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Mol Nutr Food Res. 2010 Aug;54(8):1103-13. doi: 10.1002/mnfr.200900474.

Vitamin D deficiency and myocardial diseases.

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  • 1Department of Internal Medicine, Division of Endocrinology and Nuclear Medicine, Medical University of Graz, Graz, Austria.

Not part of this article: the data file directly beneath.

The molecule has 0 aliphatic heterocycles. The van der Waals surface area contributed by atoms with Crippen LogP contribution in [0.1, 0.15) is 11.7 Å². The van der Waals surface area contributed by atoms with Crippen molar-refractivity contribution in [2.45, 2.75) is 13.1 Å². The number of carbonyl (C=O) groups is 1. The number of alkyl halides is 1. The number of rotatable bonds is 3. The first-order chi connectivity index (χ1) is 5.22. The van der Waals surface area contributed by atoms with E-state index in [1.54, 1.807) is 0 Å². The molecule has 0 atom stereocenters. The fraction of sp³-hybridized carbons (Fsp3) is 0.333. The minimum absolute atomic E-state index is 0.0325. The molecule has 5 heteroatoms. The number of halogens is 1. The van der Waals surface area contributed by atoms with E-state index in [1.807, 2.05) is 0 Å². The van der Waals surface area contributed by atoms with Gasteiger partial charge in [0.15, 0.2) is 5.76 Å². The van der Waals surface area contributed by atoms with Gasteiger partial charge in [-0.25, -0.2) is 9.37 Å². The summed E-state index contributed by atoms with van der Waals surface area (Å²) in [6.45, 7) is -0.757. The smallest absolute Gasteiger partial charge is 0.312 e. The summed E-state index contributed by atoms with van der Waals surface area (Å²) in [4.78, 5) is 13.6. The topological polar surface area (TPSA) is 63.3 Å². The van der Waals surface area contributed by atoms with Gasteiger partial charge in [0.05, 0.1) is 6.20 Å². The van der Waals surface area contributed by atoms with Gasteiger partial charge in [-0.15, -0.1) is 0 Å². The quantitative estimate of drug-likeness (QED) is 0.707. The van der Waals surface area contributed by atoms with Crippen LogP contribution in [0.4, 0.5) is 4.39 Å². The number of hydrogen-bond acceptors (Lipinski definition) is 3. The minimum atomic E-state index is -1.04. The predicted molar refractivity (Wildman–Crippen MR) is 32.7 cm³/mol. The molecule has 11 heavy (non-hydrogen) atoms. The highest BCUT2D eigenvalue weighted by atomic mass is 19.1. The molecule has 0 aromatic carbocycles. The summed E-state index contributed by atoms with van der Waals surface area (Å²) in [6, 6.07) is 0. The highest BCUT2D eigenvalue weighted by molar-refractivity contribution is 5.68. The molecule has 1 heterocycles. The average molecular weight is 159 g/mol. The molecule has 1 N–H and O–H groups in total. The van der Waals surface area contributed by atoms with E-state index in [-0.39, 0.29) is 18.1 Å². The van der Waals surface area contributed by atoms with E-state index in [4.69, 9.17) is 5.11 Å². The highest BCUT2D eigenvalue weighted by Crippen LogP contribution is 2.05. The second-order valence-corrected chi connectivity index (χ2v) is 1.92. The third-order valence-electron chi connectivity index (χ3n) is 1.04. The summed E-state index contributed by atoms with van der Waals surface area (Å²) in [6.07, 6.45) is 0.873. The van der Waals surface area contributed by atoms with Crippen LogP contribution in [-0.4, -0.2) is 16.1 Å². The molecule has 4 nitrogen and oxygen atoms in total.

Vitamin D deficiency is common among patients with myocardial diseases because sun-induced vitamin D production in the skin and dietary intake of vitamin D is often insufficient. Knockout mice for the vitamin D receptor develop myocardial hypertrophy and dysfunction. It has also been shown that children with rickets who suffered from severe heart failure could be successfully treated with supplementation of vitamin D plus calcium. In adults, almost all patients with heart failure exhibit reduced 25-hydroxyvitamin D levels, which are used to classify the vitamin D status. In prospective studies, vitamin D deficiency was an independent risk factor for mortality, deaths due to heart failure and sudden cardiac death. Several vitamin D effects on the electrophysiology, contractility, and structure of the heart suggest that vitamin D deficiency might be a causal factor for myocardial diseases. Data from interventional trials, however, are rare and urgently needed to elucidate whether vitamin D supplementation is useful for the treatment of myocardial diseases. In our opinion, the current knowledge of the beneficial effects of vitamin D on myocardial and overall health strongly argue for vitamin D supplementation in all vitamin D-deficient patients with or at high risk for myocardial diseases.

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